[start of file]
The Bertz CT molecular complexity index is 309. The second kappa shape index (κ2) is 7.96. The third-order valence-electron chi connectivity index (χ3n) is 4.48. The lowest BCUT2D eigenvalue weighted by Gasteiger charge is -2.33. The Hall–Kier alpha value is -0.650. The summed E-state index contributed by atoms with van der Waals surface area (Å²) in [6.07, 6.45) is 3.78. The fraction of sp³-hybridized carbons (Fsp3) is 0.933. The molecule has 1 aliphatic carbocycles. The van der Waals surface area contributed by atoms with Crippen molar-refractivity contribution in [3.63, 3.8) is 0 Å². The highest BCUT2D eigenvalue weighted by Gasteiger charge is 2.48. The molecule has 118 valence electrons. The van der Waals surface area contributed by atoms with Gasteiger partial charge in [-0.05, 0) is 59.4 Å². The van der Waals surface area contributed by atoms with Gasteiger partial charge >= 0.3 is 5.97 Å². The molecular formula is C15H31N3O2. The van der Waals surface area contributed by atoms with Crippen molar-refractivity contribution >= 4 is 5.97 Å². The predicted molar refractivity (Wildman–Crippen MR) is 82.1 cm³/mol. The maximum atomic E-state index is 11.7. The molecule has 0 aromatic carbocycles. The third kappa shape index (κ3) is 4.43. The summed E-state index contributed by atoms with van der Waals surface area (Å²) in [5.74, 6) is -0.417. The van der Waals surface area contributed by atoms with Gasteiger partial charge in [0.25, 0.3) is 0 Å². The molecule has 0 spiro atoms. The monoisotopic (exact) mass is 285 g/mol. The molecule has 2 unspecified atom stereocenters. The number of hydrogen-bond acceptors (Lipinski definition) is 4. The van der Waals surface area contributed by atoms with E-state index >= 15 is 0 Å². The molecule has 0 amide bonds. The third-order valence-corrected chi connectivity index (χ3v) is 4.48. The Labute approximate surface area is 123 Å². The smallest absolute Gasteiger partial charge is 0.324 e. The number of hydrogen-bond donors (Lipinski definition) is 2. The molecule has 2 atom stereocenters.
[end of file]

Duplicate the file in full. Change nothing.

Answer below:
The Bertz CT molecular complexity index is 309. The second kappa shape index (κ2) is 7.96. The third-order valence-electron chi connectivity index (χ3n) is 4.48. The lowest BCUT2D eigenvalue weighted by Gasteiger charge is -2.33. The Hall–Kier alpha value is -0.650. The summed E-state index contributed by atoms with van der Waals surface area (Å²) in [6.07, 6.45) is 3.78. The fraction of sp³-hybridized carbons (Fsp3) is 0.933. The molecule has 1 aliphatic carbocycles. The van der Waals surface area contributed by atoms with Crippen molar-refractivity contribution in [3.63, 3.8) is 0 Å². The highest BCUT2D eigenvalue weighted by Gasteiger charge is 2.48. The molecule has 118 valence electrons. The van der Waals surface area contributed by atoms with Gasteiger partial charge in [-0.05, 0) is 59.4 Å². The van der Waals surface area contributed by atoms with Gasteiger partial charge >= 0.3 is 5.97 Å². The molecular formula is C15H31N3O2. The van der Waals surface area contributed by atoms with Crippen molar-refractivity contribution >= 4 is 5.97 Å². The predicted molar refractivity (Wildman–Crippen MR) is 82.1 cm³/mol. The maximum atomic E-state index is 11.7. The molecule has 0 aromatic carbocycles. The third kappa shape index (κ3) is 4.43. The summed E-state index contributed by atoms with van der Waals surface area (Å²) in [5.74, 6) is -0.417. The van der Waals surface area contributed by atoms with Gasteiger partial charge in [0.25, 0.3) is 0 Å². The molecule has 0 spiro atoms. The monoisotopic (exact) mass is 285 g/mol. The molecule has 2 unspecified atom stereocenters. The number of hydrogen-bond acceptors (Lipinski definition) is 4. The van der Waals surface area contributed by atoms with E-state index >= 15 is 0 Å². The molecule has 0 amide bonds. The third-order valence-corrected chi connectivity index (χ3v) is 4.48. The Labute approximate surface area is 123 Å². The smallest absolute Gasteiger partial charge is 0.324 e. The number of hydrogen-bond donors (Lipinski definition) is 2. The molecule has 2 atom stereocenters.